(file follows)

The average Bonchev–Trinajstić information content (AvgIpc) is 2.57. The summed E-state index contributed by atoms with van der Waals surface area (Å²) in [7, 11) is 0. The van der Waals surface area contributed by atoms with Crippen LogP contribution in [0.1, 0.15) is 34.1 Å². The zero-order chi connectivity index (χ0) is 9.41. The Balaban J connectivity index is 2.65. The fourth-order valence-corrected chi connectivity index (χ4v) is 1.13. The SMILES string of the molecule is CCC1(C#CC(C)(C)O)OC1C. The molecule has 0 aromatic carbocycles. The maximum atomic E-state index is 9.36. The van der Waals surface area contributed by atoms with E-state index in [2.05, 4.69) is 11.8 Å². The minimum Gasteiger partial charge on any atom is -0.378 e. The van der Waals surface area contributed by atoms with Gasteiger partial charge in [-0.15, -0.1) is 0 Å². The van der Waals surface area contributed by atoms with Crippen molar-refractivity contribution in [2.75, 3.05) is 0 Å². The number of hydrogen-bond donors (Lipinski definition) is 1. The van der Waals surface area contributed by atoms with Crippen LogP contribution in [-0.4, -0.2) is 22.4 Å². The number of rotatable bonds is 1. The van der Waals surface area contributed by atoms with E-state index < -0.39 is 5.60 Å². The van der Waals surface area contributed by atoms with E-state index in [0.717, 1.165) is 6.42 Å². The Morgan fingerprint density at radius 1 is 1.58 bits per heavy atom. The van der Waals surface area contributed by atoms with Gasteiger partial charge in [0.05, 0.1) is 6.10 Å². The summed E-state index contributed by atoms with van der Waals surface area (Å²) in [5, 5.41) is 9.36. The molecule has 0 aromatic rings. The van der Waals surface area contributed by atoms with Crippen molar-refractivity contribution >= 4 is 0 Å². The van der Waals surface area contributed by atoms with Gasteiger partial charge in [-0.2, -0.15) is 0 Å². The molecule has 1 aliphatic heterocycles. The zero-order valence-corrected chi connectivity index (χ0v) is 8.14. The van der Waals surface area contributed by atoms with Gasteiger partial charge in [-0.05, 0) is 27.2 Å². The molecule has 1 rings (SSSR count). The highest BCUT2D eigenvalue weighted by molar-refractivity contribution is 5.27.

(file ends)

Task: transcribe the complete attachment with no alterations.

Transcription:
The average Bonchev–Trinajstić information content (AvgIpc) is 2.57. The summed E-state index contributed by atoms with van der Waals surface area (Å²) in [7, 11) is 0. The van der Waals surface area contributed by atoms with Crippen LogP contribution in [0.1, 0.15) is 34.1 Å². The zero-order chi connectivity index (χ0) is 9.41. The Balaban J connectivity index is 2.65. The fourth-order valence-corrected chi connectivity index (χ4v) is 1.13. The SMILES string of the molecule is CCC1(C#CC(C)(C)O)OC1C. The molecule has 0 aromatic carbocycles. The maximum atomic E-state index is 9.36. The van der Waals surface area contributed by atoms with E-state index in [2.05, 4.69) is 11.8 Å². The minimum Gasteiger partial charge on any atom is -0.378 e. The van der Waals surface area contributed by atoms with Gasteiger partial charge in [-0.15, -0.1) is 0 Å². The van der Waals surface area contributed by atoms with Crippen molar-refractivity contribution in [2.75, 3.05) is 0 Å². The number of hydrogen-bond donors (Lipinski definition) is 1. The van der Waals surface area contributed by atoms with Crippen LogP contribution in [-0.4, -0.2) is 22.4 Å². The number of rotatable bonds is 1. The van der Waals surface area contributed by atoms with E-state index < -0.39 is 5.60 Å². The van der Waals surface area contributed by atoms with E-state index in [0.717, 1.165) is 6.42 Å². The Morgan fingerprint density at radius 1 is 1.58 bits per heavy atom. The van der Waals surface area contributed by atoms with Gasteiger partial charge in [0.05, 0.1) is 6.10 Å². The summed E-state index contributed by atoms with van der Waals surface area (Å²) in [5, 5.41) is 9.36. The molecule has 0 aromatic rings. The van der Waals surface area contributed by atoms with Crippen molar-refractivity contribution >= 4 is 0 Å². The van der Waals surface area contributed by atoms with Gasteiger partial charge in [-0.2, -0.15) is 0 Å². The molecule has 1 aliphatic heterocycles. The zero-order valence-corrected chi connectivity index (χ0v) is 8.14. The van der Waals surface area contributed by atoms with Gasteiger partial charge in [-0.05, 0) is 27.2 Å². The molecule has 1 rings (SSSR count). The highest BCUT2D eigenvalue weighted by molar-refractivity contribution is 5.27.